5. I have been shamelessly plugging the Lego Technic 42042 Crawler Crane over in the "What should I buy" thread here at Eurobricks but I just came across a new reason to buy it that I thought was relevant to a more general audience. A company in Europe called PV Productions has created a C-Model that is a GBC contraption. (No relation, ownership nor knowledge of who they are.) calls it a D Model because he has two GBC C models created from the set, but only the D Model is available for purchase now... and purchase it, I did! My seven year old son is into small Lego Techic models as he doesn't have enough patience to build the 1,000+ piece models, but after showing him the video, he wants to build it with me this weekend. Only problem... I don't own any of the Lego soccer or basketballs that are used for GBC models and I have no desire to pay the crazy $2.50+ costs per ball!! I've attached a video below (I assume that's okay) to the Youtube video he created of the D model. I'll be picking up the C-Model as soon as it's available for purchase. He also has pending future GBC models for sales that are all C Models of 42043, 42054 and another that is a 2 set C Model but I cannot recall which... Watch the video and you want to buy the set and want to figure out how to buy some Lego balls or alternatives. If soeone has a good recommendation for an alternate source, I would love to know it. Update: just checked my Paypal receipt and the PV stands for Phillip Verbeek, I think.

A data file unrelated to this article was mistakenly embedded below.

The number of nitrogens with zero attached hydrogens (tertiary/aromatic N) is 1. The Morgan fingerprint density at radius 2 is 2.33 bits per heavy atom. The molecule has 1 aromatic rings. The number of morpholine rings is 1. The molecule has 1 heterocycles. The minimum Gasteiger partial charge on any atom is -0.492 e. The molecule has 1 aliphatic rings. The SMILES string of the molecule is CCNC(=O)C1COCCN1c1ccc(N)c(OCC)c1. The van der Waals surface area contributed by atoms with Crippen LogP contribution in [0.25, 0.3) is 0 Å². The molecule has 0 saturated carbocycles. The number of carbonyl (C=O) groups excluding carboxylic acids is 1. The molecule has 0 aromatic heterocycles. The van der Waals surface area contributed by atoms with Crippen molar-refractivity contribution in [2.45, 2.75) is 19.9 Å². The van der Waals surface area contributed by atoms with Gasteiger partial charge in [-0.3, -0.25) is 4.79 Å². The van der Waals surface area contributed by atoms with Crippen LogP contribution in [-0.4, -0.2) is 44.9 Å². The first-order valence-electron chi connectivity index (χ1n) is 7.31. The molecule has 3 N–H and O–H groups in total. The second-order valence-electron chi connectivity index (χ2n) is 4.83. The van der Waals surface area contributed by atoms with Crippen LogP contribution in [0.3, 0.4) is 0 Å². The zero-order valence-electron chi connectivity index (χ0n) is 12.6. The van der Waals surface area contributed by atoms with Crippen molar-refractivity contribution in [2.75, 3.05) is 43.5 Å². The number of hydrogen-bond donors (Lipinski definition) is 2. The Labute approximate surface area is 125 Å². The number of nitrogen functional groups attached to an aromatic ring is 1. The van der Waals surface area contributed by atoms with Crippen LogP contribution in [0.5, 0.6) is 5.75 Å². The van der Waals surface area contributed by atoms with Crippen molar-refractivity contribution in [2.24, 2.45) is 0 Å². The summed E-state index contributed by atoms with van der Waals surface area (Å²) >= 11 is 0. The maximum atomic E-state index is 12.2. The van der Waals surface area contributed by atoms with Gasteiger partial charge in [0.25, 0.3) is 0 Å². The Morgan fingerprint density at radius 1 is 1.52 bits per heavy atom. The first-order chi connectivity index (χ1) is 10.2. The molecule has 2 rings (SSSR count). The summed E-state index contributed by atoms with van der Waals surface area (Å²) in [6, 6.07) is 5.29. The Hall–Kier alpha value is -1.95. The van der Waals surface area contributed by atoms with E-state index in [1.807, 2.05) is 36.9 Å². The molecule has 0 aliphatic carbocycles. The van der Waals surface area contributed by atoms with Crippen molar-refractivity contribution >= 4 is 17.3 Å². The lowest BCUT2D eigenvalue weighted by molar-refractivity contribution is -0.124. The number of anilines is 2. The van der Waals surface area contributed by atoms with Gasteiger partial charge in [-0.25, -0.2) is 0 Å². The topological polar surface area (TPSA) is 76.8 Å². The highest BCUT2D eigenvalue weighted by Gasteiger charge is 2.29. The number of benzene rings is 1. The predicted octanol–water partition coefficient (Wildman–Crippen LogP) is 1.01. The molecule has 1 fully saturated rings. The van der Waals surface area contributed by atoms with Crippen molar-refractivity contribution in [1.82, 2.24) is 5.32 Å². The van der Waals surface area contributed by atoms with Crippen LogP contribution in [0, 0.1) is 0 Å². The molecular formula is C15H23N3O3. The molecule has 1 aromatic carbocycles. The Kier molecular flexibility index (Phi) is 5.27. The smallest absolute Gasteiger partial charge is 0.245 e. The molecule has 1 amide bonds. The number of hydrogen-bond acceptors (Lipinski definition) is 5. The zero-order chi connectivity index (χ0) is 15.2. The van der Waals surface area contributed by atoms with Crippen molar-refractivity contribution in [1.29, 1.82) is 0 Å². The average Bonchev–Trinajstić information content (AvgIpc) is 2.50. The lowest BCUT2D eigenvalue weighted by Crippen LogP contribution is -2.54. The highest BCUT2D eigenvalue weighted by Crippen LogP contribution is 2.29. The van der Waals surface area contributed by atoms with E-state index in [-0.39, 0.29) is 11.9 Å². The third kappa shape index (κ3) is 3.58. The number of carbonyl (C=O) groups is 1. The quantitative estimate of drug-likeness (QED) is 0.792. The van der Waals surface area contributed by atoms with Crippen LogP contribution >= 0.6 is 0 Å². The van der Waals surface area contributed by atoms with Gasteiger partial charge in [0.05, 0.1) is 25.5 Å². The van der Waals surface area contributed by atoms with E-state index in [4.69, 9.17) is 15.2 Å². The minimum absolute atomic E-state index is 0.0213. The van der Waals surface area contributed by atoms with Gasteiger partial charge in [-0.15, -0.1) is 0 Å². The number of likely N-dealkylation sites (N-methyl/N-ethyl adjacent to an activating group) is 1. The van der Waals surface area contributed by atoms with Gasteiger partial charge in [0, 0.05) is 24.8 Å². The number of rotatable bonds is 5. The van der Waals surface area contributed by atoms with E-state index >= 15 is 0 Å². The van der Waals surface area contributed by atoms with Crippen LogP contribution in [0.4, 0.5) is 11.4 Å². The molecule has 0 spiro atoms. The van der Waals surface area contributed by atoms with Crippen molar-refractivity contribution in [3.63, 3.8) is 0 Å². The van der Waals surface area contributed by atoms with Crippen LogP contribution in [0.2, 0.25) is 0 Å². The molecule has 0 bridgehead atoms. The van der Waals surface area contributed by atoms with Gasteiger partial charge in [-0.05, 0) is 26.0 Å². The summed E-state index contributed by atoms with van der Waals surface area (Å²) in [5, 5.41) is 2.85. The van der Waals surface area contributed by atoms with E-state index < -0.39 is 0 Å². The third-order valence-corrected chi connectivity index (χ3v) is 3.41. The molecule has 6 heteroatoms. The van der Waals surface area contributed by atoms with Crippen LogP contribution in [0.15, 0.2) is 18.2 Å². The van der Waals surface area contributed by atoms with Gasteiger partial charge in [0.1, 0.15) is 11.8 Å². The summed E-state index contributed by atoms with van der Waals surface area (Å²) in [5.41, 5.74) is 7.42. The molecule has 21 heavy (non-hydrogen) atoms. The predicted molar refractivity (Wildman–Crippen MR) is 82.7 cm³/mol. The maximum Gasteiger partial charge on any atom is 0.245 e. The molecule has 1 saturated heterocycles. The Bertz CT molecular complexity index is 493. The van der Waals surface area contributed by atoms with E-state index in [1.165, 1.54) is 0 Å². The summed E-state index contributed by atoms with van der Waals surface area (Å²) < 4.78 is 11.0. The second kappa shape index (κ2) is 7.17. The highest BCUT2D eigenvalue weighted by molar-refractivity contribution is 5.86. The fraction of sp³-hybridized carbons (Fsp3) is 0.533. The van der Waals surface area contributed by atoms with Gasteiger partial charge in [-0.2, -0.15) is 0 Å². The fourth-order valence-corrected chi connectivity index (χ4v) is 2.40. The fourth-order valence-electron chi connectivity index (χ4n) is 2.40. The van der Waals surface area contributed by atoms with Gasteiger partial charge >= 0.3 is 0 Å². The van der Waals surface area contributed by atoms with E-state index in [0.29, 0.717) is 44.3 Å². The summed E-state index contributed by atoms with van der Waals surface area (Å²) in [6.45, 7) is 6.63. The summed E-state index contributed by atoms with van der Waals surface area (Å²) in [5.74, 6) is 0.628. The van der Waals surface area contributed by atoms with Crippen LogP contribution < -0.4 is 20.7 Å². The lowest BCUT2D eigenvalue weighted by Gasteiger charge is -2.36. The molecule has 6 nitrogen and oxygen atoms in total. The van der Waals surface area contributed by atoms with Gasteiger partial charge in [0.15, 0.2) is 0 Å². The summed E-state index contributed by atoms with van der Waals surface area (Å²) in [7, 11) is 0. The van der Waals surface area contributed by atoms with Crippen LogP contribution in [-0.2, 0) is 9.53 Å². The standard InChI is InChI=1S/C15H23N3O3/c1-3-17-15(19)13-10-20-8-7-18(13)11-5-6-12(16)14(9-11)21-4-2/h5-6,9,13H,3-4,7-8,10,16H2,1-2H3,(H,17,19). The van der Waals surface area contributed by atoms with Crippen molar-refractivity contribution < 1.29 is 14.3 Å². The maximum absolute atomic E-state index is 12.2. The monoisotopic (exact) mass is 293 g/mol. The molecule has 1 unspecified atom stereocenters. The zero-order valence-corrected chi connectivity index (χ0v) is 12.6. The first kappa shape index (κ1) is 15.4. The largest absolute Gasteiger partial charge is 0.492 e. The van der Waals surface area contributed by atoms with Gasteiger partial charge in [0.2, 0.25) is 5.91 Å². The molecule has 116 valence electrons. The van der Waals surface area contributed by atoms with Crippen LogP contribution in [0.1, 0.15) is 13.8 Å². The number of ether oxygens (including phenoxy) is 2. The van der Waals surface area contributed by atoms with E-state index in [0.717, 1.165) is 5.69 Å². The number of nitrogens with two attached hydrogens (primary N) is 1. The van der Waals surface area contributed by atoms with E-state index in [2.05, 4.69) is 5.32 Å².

6. For a while now, I'm working on a crawler crane. As discussed elsewhere, progress has stopped and this topic is an attempt to jump start the build again and finish it so it can join my collection. So here it goes: The project started with the launch of the 42042 Crawler crane and was a simple MOD at first, but quickly evolved into two MOCs. It didn't like the proportions of the body and cab of the 42042 and wanted to add some features like expandable or removable tracks. The first LDD sketches looked something like this: As some will probably notice, at this point I was still considering to make its larger brother the Liebherr LR1250 as well as a HS855HD. The LR1200 plan has been dropped, because it was simply a bigger version of the 8288 and brought nothing new. During my research, I found the HS855HD was more interesting, because it's a so-called duty cycle crane, a very versatile machine designed to do repetitive tasks efficiently, for example dragline work, soil compacting, (un)loading bulk materials etc. One of the consequences is the fact it has a free fall function on some of its winches, making it possible to drop the bucket or tool to either save time or to provide impact force (you can see this feature in and ). This seemed a nice function to try to implement in my MOC.After a few trial and errors, I came up with this internal mechanism: (The newest clutch parts are not used yet in this image) The controls are very similar as in the 42042: each winch has one switch with two positions: one for winding up the winch, one for winding it down. It is powered with the L motor of the 42042. My addition is the clutch system (in yellow) for the green and blue winch. Push the lever and the winches are simultaneously disconnected form the rest of the system and will unwind under the weight of the tool attached. Releasing the lever will allow the spring to re-engage the yellow clutches, linking them again to the drive. Meanwhile, I also wanted to capture the looks of this machine. It has linked manual expandable tracks, a tiltable cabine, and a inspection hatch. This is the current state of the tracks and body: At the moment, the bottleneck is the fact that the clutch system has too much back-lash or too much play to fully disconnect. I need to move the spring closer to the lever I think, which is rather challenging due to the compact build. Another issue to be solved is the expandable tracks which seem to snag on the chassis when under load. I would like to make my MOC as versatile as the real machine and design the parts to convert it in a dragline, double hook, clamshell bucket or foundation excavator configuration. To be continued ...